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about fifteen years of age, was nation, and was desirous of shewstanding at some distance from ing them, in the act of dying, the fort, when a savage fired his that he was still as much their gun, and accidentally killed an superior, as when he headed his Englishman. As he was advanc- gallant countrymen against them: ing, he discovered the boy lean- that although he had fallen into ing against a tree, and not being their hands, and forfeited the of the same nation he formed the protection of the Divine power, resolution of taking him prisoner: by some impurity or other, when having no suspicion of the boy's carrying the holy ark of war intention, he went up to him and against his devoted enemies, yet took him by the arın ; the boy, he had so much remaining virtue very artfully drew back, and shot as would enable him to punish the Indian through the chin. himself more exquisitely than all This so incensed him, that he their despicable, ignorant crowd was raising his hand to tomahawk possibly could ; and that he him, when another Indian, in- would do so if they gave him stantly coming up, asked his liberty by untying him, and handcompanion who had wounded ing him one of the red-hot gunhim. He replied the boy, adding, barrels out of the fire. The prothat he would immediately take posal, and his method of address, his scalp. The other prevented appeared so exceedingly bold and his bloody purpose, and told him uncommon, that his request was he would protect the lad, for he granted. Then suddenly seizing was too brave to die. He carried one end of the red-hot barrel, him to the fort, where he was and brandishing it from side to purchased by the commanding side, he forced his way through officer, to prevent the Indian the armed and surprised multiwhom he had wounded from tude, leaped down a prodigious killing him.

steep and high bank into a branch Many striking examples might of the river, dived through it, be given of the fortitude of the ran over a small island, and pasIndians, and their resolution in sed the other branch amidst a suffering pain and torture. Some shower of bullets ; and, though years ago, the Shawano Indians, numbers of his enemies were in being obliged to remove from close pursuit of him, he got into their habitations, in their way a bramble swamp through which, took a Muskohge warrior, known though naked, and in a mangled by the name of old Scrany, condition, he reached his own prisoner; they bastinadoed him country. severely, and condemned him to The Shewano Indians also the fiery torture. He underwent captured a warrior of the Anana great deal without shewing any toocah nation, and put him to the concern; his countenance and stake according to their usual behaviour were as if he suffered solemnities. Having unconcernnot the least pain. He told his edly suffered much torture, he persecutors, with a bold voice, told them with scorn that they that he was a warrior, that he did not know how to punish a had gained most of his martial noted enemy: therefore he was reputation at the expence of their willing to teach them, and would confirm the truth of his assertion After the war song, if the person if they allowed him the opportu- does not discover any signs of nity. Accordingly he requested fear, he is regarded with reverof them a pipe and some tobacco, ence and esteem : courage, in which was given him; as soon the opinion of the savages, being as he had lighted it, he sat down, considered not only as an indisnaked as he was, on the women's pensible, but as the greatest reburning torches that were within commendation. He is then seathis circle, and continued smok- ed on a beaver robe, and presenting his pipe without the least ed with a pipe of war to smoke, discomposure. On this, a head which is put round every warrior, warrior leaped up, and said, they and a wampum belt is thrown saw plain enough that he was a over his neck. warrior, and not afraid of dying, The calumet, or Indian pipe, nor should he have died, only that which is much larger than that he was both spoiled by the fire, the Indians usually smoke, is and devoted to it by their laws; made of marble, stone, or clay, however, though he was a very either red, white or black, acdangerous enemy, and his nation cording to the custom of the naa treacherous people, it should tion, but the red is the most be seen that they paid a regard esteemed; the length of the to bravery, even in one who was handle is about four feet and a marked with war-streaks at the half, and made of strong cane, cost of many of the lives of their or wood, decorated with feathers beloved kindred ; and then, by of various colours, with a numway of favour, he with his friend- ber of twists of female hair interly tomahawk instantly put an end woven in different forms; the to all his pains. Though the head is finely polished ; two merciful but bloody instrument wings are fixed to it, which make was ready some minutes before it in appearance not unlike to it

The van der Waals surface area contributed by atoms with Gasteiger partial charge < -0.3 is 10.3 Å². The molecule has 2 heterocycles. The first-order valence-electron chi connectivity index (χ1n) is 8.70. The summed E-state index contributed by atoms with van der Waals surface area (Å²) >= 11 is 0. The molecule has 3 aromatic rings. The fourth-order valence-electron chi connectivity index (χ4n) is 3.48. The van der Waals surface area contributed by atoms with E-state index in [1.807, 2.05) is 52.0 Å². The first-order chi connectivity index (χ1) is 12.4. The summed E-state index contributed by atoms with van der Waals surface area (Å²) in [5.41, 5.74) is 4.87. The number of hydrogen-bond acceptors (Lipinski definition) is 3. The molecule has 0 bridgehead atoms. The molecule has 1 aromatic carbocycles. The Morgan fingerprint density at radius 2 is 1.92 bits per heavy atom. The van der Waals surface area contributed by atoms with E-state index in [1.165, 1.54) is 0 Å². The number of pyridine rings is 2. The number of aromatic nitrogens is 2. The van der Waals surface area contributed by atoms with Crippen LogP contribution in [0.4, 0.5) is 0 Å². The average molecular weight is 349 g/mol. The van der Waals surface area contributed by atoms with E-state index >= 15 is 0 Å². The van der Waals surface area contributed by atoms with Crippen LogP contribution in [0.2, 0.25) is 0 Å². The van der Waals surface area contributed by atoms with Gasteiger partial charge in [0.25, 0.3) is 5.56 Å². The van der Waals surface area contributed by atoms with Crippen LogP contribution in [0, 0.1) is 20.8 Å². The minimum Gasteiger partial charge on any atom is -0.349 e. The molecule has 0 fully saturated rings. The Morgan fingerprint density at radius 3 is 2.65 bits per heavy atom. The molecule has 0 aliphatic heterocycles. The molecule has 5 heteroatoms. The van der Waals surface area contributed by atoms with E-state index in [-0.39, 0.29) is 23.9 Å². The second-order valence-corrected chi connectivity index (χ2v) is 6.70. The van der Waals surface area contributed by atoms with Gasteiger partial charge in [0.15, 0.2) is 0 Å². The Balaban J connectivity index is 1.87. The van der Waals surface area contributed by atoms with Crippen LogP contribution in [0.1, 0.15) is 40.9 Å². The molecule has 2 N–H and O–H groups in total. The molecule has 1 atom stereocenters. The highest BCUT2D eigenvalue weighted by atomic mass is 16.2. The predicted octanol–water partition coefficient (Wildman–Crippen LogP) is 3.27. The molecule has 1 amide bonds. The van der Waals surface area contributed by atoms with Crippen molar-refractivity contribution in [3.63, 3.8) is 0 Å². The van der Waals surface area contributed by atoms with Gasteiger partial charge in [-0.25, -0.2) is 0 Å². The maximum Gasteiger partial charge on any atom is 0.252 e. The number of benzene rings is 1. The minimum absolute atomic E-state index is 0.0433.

gave the blow, yet the specta- Mercury’s wand. This calumet tors could not perceive the suf- is the symbol of peace, and the ferer to change either his gesture savages hold it in such estimaor the steadiness of his counte- tion, that a violation of any treaty nance in the least.